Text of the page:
March 27, 2011: Why Me?

Let us pray: Dear Savior, whenever some natural disaster, or an illness, or some misfortune comes upon us, we always wonder: why me? Today we ask that you replace that question with faith, truth, and love. Remind us that You always turn evil into good. And by dwelling on the good we’ll pick ourselves up and declare Your praises all the more. Amen


TEXT: John 9: 1-7, 13-17, 34-39

Dearly Beloved By Christ:

My mother’s house was built in 1939. My parents moved into it in 1975. To my knowledge it never had water in the basement before they moved in. Likewise, water issues were never a problem for the first 20 odd years they lived there. And then one Spring, mother called to tell me she had a little bit of water in the basement. It didn’t cause any damage, but it was disconcerting. She’s had a couple of other bouts with water seeping in over the last 10 years, too. One of them necessitated her staying up for 2 nights to run the wet vac and the mop. She was exhausted. There are few things in life that make you feel as helpless as water coming into your house. I know, as I’ve experienced it. This winter they had a record snowpack in Minnesota. Last month I told mother: “You need to have the plumber put a sump pump in the basement. You’ve got time now, so you’d better move on it. You’ll be 86 next month, and you cannot take care of it on your own.” Well, she said: “I’ll pray that it doesn’t happen.” On Wednesday, this past week they got an inch plus of rain followed by 13 inches of cement-like snow. Lo and behold, she had some seepage. Again, she was up every 2 hours monitoring it. When I talked to her on Thursday morning, she sounded exhausted and discouraged. Basically, I read my mother the riot act and told her: “You’ve got cold weather coming for the next week with no rain or snow. So, call the plumber today and get that sump in, now!” She hemmed and hawed and said: “I’ve prayed about it.” I responded: “Yes, God answers prayer and then expects us to act accordingly! He’s given you a preview of what’s to come, so act!” I called back later that day. I was amazed! The plumber was there, the jackhammer had already blasted the pit out, and by nightfall, the pump was working! “See,” I told her, “The Lord has answered your prayer!” So, instead of dwelling on “Why me?” and feeling sorry for herself, she used her Godly good sense and something very bad was turned into something very good.—She slept peacefully.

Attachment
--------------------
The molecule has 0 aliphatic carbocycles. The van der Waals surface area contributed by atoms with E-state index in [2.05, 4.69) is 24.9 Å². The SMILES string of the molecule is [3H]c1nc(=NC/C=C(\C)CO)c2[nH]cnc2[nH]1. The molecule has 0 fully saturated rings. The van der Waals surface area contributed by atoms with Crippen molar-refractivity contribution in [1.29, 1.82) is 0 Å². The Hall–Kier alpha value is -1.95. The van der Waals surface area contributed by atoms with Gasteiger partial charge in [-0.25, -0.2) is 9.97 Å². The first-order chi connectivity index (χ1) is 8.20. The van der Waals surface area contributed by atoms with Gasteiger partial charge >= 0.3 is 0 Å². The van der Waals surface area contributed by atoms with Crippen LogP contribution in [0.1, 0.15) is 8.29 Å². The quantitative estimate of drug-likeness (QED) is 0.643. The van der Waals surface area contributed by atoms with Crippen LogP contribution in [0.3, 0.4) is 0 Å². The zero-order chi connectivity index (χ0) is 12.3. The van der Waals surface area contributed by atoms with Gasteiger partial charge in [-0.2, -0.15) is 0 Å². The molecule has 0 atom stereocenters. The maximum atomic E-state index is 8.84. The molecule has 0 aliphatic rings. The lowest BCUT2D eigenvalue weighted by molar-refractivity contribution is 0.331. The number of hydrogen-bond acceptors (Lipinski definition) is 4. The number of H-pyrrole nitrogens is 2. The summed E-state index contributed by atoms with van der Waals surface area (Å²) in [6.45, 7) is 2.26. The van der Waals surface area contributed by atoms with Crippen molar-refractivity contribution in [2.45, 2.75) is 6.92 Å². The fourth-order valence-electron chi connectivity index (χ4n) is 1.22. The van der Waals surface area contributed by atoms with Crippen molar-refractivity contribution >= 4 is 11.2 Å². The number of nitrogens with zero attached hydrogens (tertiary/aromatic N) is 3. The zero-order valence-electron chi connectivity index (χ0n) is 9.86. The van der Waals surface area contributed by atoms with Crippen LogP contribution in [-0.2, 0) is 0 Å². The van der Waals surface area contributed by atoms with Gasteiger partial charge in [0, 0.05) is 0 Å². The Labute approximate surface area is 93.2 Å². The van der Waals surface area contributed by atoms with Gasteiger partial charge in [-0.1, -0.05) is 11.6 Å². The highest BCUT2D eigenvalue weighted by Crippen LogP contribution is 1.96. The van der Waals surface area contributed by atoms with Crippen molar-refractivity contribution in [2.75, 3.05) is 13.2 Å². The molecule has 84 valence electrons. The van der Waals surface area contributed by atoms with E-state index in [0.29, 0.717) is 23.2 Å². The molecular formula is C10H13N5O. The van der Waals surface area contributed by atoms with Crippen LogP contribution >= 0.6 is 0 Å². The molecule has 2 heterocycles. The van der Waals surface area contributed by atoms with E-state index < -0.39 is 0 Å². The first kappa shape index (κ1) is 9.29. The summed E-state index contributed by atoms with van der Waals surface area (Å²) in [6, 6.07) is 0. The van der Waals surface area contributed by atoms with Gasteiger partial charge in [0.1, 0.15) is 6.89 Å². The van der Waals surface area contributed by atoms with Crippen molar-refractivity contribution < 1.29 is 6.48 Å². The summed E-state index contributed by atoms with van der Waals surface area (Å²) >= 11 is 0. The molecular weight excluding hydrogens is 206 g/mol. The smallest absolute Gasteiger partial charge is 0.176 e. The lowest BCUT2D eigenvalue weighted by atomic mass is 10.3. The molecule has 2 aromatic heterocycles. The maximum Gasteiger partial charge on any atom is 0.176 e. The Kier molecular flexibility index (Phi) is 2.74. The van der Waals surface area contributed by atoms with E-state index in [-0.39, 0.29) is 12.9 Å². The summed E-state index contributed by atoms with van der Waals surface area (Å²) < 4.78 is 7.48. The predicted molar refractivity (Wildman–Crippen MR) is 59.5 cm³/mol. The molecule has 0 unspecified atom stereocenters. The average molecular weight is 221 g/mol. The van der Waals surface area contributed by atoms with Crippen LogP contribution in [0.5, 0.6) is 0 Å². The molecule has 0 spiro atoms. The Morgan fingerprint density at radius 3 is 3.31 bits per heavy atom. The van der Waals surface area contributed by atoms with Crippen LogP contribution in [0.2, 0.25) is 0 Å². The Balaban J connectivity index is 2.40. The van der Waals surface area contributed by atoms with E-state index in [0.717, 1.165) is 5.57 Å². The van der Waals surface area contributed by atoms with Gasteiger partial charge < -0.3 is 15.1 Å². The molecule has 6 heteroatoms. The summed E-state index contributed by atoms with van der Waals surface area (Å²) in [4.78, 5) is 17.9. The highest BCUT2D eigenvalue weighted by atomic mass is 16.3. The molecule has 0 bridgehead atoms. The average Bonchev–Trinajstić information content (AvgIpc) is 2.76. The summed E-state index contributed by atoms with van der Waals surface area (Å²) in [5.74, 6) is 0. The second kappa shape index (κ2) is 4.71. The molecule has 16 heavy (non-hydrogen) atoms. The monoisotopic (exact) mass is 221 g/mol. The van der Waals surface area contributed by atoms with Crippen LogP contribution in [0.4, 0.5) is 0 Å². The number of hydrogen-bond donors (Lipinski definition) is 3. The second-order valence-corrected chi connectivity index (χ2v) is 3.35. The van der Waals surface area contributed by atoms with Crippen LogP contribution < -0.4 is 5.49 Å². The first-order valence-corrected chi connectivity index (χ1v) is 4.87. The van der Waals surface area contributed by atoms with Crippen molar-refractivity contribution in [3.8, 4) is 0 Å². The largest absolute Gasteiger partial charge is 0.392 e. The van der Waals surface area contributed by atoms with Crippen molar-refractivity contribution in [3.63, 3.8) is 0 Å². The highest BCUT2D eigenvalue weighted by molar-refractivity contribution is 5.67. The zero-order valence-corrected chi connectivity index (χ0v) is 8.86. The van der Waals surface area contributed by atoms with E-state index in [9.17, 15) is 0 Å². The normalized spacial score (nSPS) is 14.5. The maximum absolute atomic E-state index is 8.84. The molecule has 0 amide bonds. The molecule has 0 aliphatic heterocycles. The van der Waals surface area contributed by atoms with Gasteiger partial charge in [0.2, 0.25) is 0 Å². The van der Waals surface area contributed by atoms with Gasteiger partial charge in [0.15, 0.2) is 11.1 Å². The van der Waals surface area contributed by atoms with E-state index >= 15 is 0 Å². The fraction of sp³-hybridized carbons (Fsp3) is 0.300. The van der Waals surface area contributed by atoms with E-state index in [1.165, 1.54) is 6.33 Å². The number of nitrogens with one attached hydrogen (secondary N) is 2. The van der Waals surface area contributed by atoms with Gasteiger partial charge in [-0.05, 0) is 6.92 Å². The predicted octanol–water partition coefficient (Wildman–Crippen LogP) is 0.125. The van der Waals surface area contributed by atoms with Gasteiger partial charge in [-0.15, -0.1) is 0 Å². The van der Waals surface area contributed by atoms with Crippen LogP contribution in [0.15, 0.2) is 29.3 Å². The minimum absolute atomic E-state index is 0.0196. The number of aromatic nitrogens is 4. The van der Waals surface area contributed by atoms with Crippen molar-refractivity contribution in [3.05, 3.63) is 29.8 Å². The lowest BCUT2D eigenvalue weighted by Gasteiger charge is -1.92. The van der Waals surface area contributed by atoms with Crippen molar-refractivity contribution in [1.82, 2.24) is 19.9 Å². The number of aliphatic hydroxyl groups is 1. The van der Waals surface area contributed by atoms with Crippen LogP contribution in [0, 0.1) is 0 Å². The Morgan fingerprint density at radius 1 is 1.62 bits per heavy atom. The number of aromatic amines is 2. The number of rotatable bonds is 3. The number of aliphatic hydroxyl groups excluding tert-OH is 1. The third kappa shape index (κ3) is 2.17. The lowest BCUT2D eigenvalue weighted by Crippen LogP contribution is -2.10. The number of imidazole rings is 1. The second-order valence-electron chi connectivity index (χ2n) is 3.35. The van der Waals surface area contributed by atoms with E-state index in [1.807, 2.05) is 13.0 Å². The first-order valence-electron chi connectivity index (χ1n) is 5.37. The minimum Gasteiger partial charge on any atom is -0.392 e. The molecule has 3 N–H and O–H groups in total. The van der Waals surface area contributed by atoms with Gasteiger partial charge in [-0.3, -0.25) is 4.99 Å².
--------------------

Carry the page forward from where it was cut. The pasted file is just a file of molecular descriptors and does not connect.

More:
Today, as we look at this lesson from John, it really begs the recurring question of life that haunts all of us, which is:



This fellow that Christ met in Jerusalem was blind from birth. That meant he was a beggar and had a very hard life. No doubt, he asked himself numerous times: “Why me? Why did this have to happen to me?” We do the same. “Why did that freak accident happen to me? Why did I get cancer? Why did I lose my job? Why haven’t I met anyone who I clicked with and am still single? Why did that college reject my application?” Everyone one of those questions is legitimate. But every one of them is based on self-pity. Likewise, every one of them is also a questioning of God’s goodness towards us, whether we say it, or not.

Christ’s disciples thought they knew the answer as to why this man was born blind. “Rabbi, who sinned, this man or his parents, that he was born blind?” Notice how they immediately jump to conclusions—conclusions grounded in the idea of a judgmental God Who doles out retribution in life for personal human sin. In essence, they attempt to read hearts. They think that all the bad stuff that comes our way is our fault and that God is behind the results that we experience. In this, they are really making God the Author and Source of the evil that befalls us. Well, based on the miracles and teachings of love that Christ had shown them, they should have known otherwise. Their focus was on the Law, not the Gospel.